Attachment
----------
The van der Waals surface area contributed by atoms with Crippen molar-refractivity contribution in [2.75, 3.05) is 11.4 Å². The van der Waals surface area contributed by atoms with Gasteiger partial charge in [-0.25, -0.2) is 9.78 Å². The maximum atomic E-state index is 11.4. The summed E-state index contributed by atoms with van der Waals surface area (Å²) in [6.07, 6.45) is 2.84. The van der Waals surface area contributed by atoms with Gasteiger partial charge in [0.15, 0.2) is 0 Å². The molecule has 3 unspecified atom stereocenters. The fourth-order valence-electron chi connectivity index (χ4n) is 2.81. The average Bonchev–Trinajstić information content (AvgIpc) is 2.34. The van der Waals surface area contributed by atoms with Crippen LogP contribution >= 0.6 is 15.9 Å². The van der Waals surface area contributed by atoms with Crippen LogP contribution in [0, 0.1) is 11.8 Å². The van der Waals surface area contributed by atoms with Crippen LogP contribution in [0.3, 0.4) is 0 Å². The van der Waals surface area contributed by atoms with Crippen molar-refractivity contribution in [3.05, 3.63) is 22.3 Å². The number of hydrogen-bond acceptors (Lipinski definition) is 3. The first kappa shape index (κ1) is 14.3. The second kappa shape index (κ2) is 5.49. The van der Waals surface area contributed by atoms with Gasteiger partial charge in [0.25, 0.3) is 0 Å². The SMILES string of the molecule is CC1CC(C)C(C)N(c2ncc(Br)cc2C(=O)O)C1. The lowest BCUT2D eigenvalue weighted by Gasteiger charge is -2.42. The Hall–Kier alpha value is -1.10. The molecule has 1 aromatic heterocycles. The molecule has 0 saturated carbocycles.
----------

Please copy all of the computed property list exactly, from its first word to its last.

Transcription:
The van der Waals surface area contributed by atoms with Crippen molar-refractivity contribution in [2.75, 3.05) is 11.4 Å². The van der Waals surface area contributed by atoms with Gasteiger partial charge in [-0.25, -0.2) is 9.78 Å². The maximum atomic E-state index is 11.4. The summed E-state index contributed by atoms with van der Waals surface area (Å²) in [6.07, 6.45) is 2.84. The van der Waals surface area contributed by atoms with Gasteiger partial charge in [0.15, 0.2) is 0 Å². The molecule has 3 unspecified atom stereocenters. The fourth-order valence-electron chi connectivity index (χ4n) is 2.81. The average Bonchev–Trinajstić information content (AvgIpc) is 2.34. The van der Waals surface area contributed by atoms with Crippen LogP contribution >= 0.6 is 15.9 Å². The van der Waals surface area contributed by atoms with Crippen LogP contribution in [0, 0.1) is 11.8 Å². The van der Waals surface area contributed by atoms with Crippen LogP contribution in [0.3, 0.4) is 0 Å². The van der Waals surface area contributed by atoms with Crippen molar-refractivity contribution in [3.05, 3.63) is 22.3 Å². The number of hydrogen-bond acceptors (Lipinski definition) is 3. The first kappa shape index (κ1) is 14.3. The second kappa shape index (κ2) is 5.49. The van der Waals surface area contributed by atoms with Gasteiger partial charge in [0.25, 0.3) is 0 Å². The SMILES string of the molecule is CC1CC(C)C(C)N(c2ncc(Br)cc2C(=O)O)C1. The lowest BCUT2D eigenvalue weighted by Gasteiger charge is -2.42. The Hall–Kier alpha value is -1.10. The molecule has 1 aromatic heterocycles. The molecule has 0 saturated carbocycles.